Paul Gillespie is my hero.
When he worked for the Toronto Police Sex Crimes Unit, as head of the Child Exploitation section, he made an impassioned plea to Microsoft Chairman Bill Gates. He wrote that law enforcement was facing huge challenges in investigating online child exploitation and child porn.
Microsoft's enthusiastic response helped launch the Child Exploitation Tracking System (CETS). It's a computer software program that supports intelligence-led investigations, allowing police around the world to share information and collaborate. "The system was designed with the input of cops from a wide range of countries," Paul told me, "And it's now in place in 10 countries - including Australia, Brazil, Canada, Chile, Columbia, Indonesia, Italy, Romania, Spain, and the United States. We were just in Romania, and new countries are coming on board all the time."
A recent success story made headlines around the world. Using technology developed by German police, a photograph of a man sexually abusing a nine-year-old boy in Thailand was digitally unscrambled. Interpol then circulated the image to police forces who are part of the CETS network. And a former Canadian schoolteacher was charged.
In fact, Paul is my super hero.
He has created an Internet safety comic book for young people - one that kids think is cool, and actually read. "I wanted kids to learn how to stay safe while surfing the Net," Paul says. "So we teamed up with YTV's hit show Grossology - like CSI for kids - to create a comic book with characters from the show."
And it worked. The comic was distributed to 300,000 Canadian school children earlier this year, and you can download it for free. A discussion guide for parents and teachers is also available.
The comic is just one of the initiatives launched by the not-for-profit organization Paul founded when he left the police force, the Kids' Internet Safety Alliance [kinsa.net]. Their mandate is to both address how the Internet is used to harm children, and to celebrate the positive and creative ways young people use the technology.
And now Paul has an additional role: he was named Cyber Crime Director in Residence at the University of Ontario Institute of Technology. UOIT is developing a Centre for Cyber Crime Research - a secure space where researchers can work with partners in law enforcement, government, and the private sector to create solutions and bring them to market. The public will be welcome, too. "We want the Centre to be a place where families and school tours can come to learn about the latest technology and how to stay safe," Paul says.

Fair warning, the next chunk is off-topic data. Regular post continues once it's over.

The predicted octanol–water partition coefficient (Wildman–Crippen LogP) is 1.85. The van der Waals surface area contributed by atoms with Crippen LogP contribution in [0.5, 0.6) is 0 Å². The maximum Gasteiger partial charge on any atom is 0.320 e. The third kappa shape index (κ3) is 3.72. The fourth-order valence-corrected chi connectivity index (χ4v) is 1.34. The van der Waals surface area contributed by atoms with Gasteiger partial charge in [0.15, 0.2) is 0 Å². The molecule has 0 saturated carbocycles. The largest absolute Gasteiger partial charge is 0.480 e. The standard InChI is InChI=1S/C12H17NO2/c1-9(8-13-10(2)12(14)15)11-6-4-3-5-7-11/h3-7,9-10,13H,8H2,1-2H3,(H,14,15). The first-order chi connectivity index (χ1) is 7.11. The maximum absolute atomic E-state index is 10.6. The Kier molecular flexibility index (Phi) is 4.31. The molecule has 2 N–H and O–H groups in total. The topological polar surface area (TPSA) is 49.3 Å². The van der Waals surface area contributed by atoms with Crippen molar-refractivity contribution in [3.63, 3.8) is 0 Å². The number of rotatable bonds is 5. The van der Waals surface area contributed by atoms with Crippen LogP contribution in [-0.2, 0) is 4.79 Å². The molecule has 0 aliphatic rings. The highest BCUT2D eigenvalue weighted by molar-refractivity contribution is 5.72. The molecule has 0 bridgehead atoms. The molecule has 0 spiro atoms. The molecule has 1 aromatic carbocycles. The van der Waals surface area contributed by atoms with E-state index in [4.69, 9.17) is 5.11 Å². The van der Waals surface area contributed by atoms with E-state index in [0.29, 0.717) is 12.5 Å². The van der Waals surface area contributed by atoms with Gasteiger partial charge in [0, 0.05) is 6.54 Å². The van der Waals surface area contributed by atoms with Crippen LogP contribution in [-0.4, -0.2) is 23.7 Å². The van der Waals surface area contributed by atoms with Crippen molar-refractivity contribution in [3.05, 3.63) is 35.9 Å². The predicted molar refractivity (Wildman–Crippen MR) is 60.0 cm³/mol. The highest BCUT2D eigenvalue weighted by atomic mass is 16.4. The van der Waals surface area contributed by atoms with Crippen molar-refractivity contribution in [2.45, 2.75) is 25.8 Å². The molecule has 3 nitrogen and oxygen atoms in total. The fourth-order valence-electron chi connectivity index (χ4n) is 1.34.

Each time I speak about what Paul and his colleagues are doing, New Radicals-in-the-making are inspired. He's clearly found a way to put the skills acquired in his career to work on some of our brave-new-world's greatest challenges.
If you've been following this series, you know that I've been writing about how emerging New Radicals like you can make a name for yourself (for more about the New Radicals, see archived articles). How you can create a personal brand that will help you step into your new role.
The second question in the branding process is "What do you do?". In marketing circles, this is known as an "extended identity". You might think of it as your capacity - what you've learned, your knowledge and expertise.
Most people feel pretty terrific when answering this question. We feel proud of what we've accomplished, and excited to begin to think about how we might leverage these credentials in a fresh way.
For Paul, the answer to the question was abundantly clear. And he was delighted to discover that, at midlife, he had lots to offer. "I'm finding that my 28 years on the police force and all my life experience is really valuable now. In fact, I think I'm just hitting my stride."
Have you heard of other examples of people whose mission is to protect the most vulnerable? Or people working on this very important issue? Share your thoughts with us by commenting below, or by emailing me directly: firstname.lastname@example.org.
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